- the minimum speed that an object at a given distance from a gravitating body must have so that it will continue to move away from the body instead of orbiting about it.
Origin of escape velocity
First recorded in 1950–55
Dictionary.com Unabridged Based on the Random House Unabridged Dictionary, © Random House, Inc. 2018
Examples from the Web for escape velocity
With contragravity, of course, terms like "escape-velocity" and "mass-ratio" were of purely antiquarian interest.Uller Uprising
Henry Beam Piper, John D. Clark and John F. Carr
- the minimum velocity that a body must have in order to escape from the gravitational field of the earth or other celestial body
Collins English Dictionary - Complete & Unabridged 2012 Digital Edition © William Collins Sons & Co. Ltd. 1979, 1986 © HarperCollins Publishers 1998, 2000, 2003, 2005, 2006, 2007, 2009, 2012
- The velocity needed for a celestial body to overcome the gravitational pull of another, larger body and not fall back to that body's surface. Escape velocity is determined by the mass of the larger body and by the distance of the smaller body from the larger one's center. Depending on its initial trajectory, a smaller body traveling at the escape velocity will either enter a periodic orbit around the larger body or recede from the surface of the larger body indefinitely. The escape velocity at the Earth's surface is about 11.2 kilometers per second (25,000 miles per hour); the escape velocity on the Moon's surface is 2.4 kilometers per second (5,300 miles per hour). The escape velocity within the event horizon of a black hole is higher than the speed of light; since nothing can exceed the speed of light, nothing-even light-can escape from within the event horizon of a black hole.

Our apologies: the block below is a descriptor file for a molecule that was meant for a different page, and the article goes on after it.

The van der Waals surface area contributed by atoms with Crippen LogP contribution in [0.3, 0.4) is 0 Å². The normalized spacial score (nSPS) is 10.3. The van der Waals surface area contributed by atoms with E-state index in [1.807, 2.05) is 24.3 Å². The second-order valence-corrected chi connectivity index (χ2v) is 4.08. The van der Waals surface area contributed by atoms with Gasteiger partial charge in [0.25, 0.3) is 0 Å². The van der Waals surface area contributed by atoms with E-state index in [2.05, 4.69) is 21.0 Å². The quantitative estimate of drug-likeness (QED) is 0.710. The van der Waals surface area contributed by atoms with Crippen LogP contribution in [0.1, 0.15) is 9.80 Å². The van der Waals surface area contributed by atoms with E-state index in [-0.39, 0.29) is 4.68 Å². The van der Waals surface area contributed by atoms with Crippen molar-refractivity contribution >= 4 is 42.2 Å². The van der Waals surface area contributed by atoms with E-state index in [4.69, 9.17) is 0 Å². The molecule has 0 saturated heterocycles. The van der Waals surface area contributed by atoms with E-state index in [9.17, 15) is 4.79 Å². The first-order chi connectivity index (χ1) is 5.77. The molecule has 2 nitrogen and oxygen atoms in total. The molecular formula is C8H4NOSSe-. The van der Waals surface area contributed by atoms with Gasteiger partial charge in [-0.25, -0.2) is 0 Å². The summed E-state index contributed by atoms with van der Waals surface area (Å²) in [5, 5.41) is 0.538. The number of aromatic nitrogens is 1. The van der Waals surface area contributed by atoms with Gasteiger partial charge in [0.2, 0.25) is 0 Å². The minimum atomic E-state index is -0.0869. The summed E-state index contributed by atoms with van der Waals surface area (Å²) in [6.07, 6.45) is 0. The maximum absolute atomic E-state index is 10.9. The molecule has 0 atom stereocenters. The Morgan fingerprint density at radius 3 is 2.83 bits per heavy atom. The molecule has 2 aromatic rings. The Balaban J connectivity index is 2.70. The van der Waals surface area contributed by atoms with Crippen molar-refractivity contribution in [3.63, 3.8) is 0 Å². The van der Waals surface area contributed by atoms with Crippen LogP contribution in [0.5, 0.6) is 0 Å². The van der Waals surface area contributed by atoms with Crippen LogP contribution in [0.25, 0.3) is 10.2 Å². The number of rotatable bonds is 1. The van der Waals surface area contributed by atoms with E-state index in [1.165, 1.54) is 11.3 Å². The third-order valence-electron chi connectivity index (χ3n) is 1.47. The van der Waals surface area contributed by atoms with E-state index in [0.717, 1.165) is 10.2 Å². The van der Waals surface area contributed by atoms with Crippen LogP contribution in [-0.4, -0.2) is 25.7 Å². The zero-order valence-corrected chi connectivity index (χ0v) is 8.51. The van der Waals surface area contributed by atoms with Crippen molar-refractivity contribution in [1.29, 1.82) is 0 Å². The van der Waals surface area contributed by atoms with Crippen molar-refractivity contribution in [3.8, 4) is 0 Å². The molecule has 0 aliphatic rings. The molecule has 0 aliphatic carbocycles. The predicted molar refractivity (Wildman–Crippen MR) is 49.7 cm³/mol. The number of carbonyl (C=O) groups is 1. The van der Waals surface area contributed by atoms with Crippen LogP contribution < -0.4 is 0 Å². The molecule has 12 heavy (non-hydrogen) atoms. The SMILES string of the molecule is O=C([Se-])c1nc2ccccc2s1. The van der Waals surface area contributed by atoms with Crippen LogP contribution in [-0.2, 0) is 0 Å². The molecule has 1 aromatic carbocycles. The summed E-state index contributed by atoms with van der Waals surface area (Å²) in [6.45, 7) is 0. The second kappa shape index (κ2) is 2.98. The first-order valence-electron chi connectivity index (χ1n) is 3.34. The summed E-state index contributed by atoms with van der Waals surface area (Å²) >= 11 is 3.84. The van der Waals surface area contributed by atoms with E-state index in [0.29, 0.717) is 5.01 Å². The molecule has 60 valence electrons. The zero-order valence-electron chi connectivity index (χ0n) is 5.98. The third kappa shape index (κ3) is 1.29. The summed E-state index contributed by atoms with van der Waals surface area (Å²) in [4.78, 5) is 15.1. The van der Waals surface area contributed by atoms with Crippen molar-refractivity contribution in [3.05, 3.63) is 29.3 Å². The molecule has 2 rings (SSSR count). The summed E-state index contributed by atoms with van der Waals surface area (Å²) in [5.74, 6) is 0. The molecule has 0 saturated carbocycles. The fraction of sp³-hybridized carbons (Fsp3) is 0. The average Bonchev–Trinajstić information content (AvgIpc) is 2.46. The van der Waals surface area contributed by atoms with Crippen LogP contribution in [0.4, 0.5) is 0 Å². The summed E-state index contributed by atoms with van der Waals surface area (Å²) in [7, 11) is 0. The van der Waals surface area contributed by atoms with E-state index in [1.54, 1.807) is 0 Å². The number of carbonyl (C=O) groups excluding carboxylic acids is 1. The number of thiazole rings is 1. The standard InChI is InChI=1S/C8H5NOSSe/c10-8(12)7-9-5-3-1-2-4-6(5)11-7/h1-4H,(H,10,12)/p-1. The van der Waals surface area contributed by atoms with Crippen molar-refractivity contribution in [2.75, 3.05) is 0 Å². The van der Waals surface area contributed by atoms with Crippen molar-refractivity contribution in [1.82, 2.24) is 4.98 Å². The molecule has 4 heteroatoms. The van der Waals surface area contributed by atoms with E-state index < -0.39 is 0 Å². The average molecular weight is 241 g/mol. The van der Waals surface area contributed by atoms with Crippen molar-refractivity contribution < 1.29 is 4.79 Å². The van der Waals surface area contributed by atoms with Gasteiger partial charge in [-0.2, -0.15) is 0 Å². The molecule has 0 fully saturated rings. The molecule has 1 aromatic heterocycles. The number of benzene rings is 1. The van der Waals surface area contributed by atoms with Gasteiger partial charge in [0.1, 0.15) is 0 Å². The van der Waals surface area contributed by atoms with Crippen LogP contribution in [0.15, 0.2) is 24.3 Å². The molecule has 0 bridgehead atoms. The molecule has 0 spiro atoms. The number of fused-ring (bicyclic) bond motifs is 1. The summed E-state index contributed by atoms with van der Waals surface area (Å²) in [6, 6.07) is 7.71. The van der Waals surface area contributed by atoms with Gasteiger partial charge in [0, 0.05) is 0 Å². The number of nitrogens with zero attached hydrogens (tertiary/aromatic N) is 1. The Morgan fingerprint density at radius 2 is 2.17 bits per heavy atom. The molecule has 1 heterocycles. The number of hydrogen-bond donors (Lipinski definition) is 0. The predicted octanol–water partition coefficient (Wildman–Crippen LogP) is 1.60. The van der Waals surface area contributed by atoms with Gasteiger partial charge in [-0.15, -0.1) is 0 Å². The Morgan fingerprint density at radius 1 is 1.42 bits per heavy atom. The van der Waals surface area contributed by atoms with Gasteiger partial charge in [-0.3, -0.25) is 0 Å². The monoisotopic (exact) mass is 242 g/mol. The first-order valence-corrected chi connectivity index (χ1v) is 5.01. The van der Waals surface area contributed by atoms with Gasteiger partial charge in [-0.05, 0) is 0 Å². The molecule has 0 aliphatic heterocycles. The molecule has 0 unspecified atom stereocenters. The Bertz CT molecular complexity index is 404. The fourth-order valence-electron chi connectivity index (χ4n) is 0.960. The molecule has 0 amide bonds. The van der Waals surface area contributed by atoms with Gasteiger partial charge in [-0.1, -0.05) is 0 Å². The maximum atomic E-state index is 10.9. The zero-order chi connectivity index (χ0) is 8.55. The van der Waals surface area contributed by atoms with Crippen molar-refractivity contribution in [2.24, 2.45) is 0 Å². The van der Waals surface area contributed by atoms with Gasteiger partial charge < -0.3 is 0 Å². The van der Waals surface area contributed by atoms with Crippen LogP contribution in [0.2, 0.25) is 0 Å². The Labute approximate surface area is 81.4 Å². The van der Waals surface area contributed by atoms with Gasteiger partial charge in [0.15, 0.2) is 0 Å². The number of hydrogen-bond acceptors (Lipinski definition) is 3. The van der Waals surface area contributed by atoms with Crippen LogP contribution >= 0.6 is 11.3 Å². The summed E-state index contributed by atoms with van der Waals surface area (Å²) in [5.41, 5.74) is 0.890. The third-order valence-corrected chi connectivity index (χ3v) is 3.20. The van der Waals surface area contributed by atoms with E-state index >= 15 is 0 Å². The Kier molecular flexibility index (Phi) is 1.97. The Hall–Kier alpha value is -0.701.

The American Heritage® Science Dictionary Copyright © 2011. Published by Houghton Mifflin Harcourt Publishing Company. All rights reserved.
The speed an object must reach to escape the pull of gravitation exerted by another object.
The New Dictionary of Cultural Literacy, Third Edition Copyright © 2005 by Houghton Mifflin Harcourt Publishing Company. Published by Houghton Mifflin Harcourt Publishing Company. All rights reserved.